Hiring by U.S. companies increased less than expected in October, the latest sign that the labor market is starting to cool in the face of higher interest rates, according to the ADP National Employment Report released Wednesday morning.
Companies added 113,000 jobs last month, below the 150,000 gain that economists surveyed by Refinitiv predicted but higher than the unrevised 89,000 increase recorded in September.
The weaker-than-expected report comes in the wake of an aggressive tightening campaign by the Federal Reserve, which has hiked rates to the highest level since 2001. Fed officials, including Chair Jerome Powell, have opened the door to at least one more hike this year – and have signaled that rates will remain elevated for longer as they assess whether high inflation has retreated for good.
In a potentially welcoming sign for the Fed as it tries to wrangle inflation under control, wages continued to moderate in October.
Annual pay rose 5.7% last month, the 13th straight month of slowing growth, according to the report. For workers who switched jobs, wages climbed 8.4%, down from 9% the previous month.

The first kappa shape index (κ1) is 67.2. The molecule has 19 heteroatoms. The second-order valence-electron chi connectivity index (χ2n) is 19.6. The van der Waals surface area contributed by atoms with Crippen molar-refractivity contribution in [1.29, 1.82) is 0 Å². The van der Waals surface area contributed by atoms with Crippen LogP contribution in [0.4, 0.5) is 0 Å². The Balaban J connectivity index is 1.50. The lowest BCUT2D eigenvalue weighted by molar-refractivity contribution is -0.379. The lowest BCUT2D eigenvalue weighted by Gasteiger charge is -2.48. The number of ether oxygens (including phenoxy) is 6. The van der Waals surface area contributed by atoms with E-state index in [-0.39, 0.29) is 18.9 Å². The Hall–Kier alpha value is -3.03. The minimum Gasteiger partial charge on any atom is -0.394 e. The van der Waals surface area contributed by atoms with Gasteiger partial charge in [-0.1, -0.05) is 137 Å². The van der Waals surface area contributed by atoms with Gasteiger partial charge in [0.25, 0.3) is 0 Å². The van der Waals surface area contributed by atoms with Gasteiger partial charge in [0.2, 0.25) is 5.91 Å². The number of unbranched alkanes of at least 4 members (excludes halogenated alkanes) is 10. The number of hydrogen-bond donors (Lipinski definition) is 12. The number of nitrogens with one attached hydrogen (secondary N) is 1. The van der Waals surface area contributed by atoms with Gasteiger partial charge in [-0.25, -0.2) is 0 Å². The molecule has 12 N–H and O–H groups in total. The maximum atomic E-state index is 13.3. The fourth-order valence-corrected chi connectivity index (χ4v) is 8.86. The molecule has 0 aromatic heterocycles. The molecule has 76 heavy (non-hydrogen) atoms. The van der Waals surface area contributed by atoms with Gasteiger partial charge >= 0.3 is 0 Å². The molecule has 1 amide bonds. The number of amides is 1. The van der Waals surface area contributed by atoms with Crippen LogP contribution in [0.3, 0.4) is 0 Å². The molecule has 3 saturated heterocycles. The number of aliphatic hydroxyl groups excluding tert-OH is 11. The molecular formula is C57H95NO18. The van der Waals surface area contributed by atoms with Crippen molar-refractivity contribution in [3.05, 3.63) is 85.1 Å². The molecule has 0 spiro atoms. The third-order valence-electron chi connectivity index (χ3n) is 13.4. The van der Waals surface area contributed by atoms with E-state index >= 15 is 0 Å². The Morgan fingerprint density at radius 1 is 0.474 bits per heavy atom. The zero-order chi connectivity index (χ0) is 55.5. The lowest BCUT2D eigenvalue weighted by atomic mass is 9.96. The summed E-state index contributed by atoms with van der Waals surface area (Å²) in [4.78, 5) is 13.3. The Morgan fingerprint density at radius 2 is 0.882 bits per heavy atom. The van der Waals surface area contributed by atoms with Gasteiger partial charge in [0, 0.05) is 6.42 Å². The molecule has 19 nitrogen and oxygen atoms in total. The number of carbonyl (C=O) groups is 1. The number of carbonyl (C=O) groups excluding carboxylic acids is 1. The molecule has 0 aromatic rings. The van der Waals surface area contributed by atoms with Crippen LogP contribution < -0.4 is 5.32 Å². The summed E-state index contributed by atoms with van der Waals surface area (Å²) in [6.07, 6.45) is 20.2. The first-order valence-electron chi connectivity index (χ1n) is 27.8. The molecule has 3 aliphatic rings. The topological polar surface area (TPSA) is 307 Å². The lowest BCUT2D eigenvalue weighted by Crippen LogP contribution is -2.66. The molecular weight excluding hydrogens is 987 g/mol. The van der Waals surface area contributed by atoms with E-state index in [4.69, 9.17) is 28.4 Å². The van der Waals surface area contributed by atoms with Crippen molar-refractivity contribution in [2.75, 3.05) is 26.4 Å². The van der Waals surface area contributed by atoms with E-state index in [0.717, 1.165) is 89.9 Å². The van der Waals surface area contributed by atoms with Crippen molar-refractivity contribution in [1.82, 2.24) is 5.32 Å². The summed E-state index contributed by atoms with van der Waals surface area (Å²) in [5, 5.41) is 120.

"No single industry dominated hiring this month, and big post-pandemic pay increases seem to be behind us," said Nela Richardson, ADP chief economist. "In all, October’s numbers paint a well-rounded jobs picture. And while the labor market has slowed, it’s still enough to support strong consumer spending."
The education and health services industry drove the biggest job gains last month, adding 45,000 new employees. But hiring was largely broad-based last month, and there were also notable gains in other sectors including leisure and hospitality, financial activities and trade, transportation and utilities.
The gains helped to offset losses in natural resources and mining and in the professional and business services sector.
The data precedes the release of the more closely watched October jobs report from the Labor Department on Friday morning, which is expected to show that employers hired 180,000 workers following a gain of 336,000 in September. The unemployment rate is expected to hold steady at 3.8%.
ADP numbers can differ drastically from the official government count and have historically been an unreliable indicator of what's to come.